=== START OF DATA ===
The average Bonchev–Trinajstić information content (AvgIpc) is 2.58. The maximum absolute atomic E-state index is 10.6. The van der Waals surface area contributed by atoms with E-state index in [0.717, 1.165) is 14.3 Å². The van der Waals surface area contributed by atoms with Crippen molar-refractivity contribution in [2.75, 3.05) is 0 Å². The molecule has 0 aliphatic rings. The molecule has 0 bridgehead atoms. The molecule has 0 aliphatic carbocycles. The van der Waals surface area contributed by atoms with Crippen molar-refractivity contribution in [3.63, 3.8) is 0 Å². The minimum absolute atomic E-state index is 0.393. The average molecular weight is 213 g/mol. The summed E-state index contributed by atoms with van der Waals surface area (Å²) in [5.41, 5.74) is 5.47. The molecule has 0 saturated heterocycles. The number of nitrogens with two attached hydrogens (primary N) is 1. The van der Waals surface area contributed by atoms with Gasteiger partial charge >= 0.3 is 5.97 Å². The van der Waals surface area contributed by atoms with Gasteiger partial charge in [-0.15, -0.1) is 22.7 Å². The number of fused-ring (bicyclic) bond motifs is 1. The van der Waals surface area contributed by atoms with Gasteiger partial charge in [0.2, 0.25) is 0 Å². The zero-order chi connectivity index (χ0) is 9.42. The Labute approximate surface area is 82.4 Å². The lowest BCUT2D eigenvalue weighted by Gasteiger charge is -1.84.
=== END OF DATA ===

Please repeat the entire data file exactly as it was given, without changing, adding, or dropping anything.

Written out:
The average Bonchev–Trinajstić information content (AvgIpc) is 2.58. The maximum absolute atomic E-state index is 10.6. The van der Waals surface area contributed by atoms with E-state index in [0.717, 1.165) is 14.3 Å². The van der Waals surface area contributed by atoms with Crippen molar-refractivity contribution in [2.75, 3.05) is 0 Å². The molecule has 0 aliphatic rings. The molecule has 0 bridgehead atoms. The molecule has 0 aliphatic carbocycles. The van der Waals surface area contributed by atoms with Crippen molar-refractivity contribution in [3.63, 3.8) is 0 Å². The minimum absolute atomic E-state index is 0.393. The average molecular weight is 213 g/mol. The summed E-state index contributed by atoms with van der Waals surface area (Å²) in [5.41, 5.74) is 5.47. The molecule has 0 saturated heterocycles. The number of nitrogens with two attached hydrogens (primary N) is 1. The van der Waals surface area contributed by atoms with Gasteiger partial charge >= 0.3 is 5.97 Å². The van der Waals surface area contributed by atoms with Gasteiger partial charge in [-0.15, -0.1) is 22.7 Å². The number of fused-ring (bicyclic) bond motifs is 1. The van der Waals surface area contributed by atoms with Gasteiger partial charge in [0.2, 0.25) is 0 Å². The zero-order chi connectivity index (χ0) is 9.42. The Labute approximate surface area is 82.4 Å². The lowest BCUT2D eigenvalue weighted by Gasteiger charge is -1.84.